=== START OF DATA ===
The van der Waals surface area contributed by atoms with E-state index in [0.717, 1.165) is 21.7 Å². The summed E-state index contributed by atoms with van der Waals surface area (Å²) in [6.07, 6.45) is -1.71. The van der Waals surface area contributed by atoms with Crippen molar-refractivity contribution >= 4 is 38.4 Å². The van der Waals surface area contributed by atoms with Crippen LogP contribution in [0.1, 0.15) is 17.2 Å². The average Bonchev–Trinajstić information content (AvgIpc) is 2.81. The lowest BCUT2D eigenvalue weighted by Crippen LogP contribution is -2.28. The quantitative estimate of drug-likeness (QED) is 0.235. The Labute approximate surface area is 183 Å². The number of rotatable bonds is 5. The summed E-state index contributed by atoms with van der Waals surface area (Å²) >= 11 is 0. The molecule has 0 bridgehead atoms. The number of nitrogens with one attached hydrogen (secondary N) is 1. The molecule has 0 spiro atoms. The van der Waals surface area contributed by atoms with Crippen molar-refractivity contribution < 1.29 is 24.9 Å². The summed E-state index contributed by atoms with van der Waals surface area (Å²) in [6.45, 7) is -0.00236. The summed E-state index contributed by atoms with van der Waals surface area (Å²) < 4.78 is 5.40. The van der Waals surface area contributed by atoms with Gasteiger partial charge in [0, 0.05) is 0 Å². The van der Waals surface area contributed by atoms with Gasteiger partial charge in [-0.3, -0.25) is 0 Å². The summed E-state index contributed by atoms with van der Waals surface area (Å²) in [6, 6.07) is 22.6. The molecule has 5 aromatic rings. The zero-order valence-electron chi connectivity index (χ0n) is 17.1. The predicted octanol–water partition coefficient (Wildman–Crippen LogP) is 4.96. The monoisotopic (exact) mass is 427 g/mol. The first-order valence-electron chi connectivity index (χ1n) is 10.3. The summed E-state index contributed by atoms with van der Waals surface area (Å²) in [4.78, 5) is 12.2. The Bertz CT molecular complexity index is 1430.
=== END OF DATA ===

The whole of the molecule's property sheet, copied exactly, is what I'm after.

The van der Waals surface area contributed by atoms with E-state index in [0.717, 1.165) is 21.7 Å². The summed E-state index contributed by atoms with van der Waals surface area (Å²) in [6.07, 6.45) is -1.71. The van der Waals surface area contributed by atoms with Crippen molar-refractivity contribution >= 4 is 38.4 Å². The van der Waals surface area contributed by atoms with Crippen LogP contribution in [0.1, 0.15) is 17.2 Å². The average Bonchev–Trinajstić information content (AvgIpc) is 2.81. The lowest BCUT2D eigenvalue weighted by Crippen LogP contribution is -2.28. The quantitative estimate of drug-likeness (QED) is 0.235. The Labute approximate surface area is 183 Å². The number of rotatable bonds is 5. The summed E-state index contributed by atoms with van der Waals surface area (Å²) >= 11 is 0. The molecule has 0 bridgehead atoms. The number of nitrogens with one attached hydrogen (secondary N) is 1. The molecule has 0 spiro atoms. The van der Waals surface area contributed by atoms with Crippen molar-refractivity contribution < 1.29 is 24.9 Å². The summed E-state index contributed by atoms with van der Waals surface area (Å²) in [6.45, 7) is -0.00236. The summed E-state index contributed by atoms with van der Waals surface area (Å²) < 4.78 is 5.40. The van der Waals surface area contributed by atoms with Gasteiger partial charge in [0, 0.05) is 0 Å². The van der Waals surface area contributed by atoms with Gasteiger partial charge in [-0.3, -0.25) is 0 Å². The summed E-state index contributed by atoms with van der Waals surface area (Å²) in [6, 6.07) is 22.6. The molecule has 5 aromatic rings. The zero-order valence-electron chi connectivity index (χ0n) is 17.1. The predicted octanol–water partition coefficient (Wildman–Crippen LogP) is 4.96. The monoisotopic (exact) mass is 427 g/mol. The first-order valence-electron chi connectivity index (χ1n) is 10.3. The summed E-state index contributed by atoms with van der Waals surface area (Å²) in [4.78, 5) is 12.2. The Bertz CT molecular complexity index is 1430.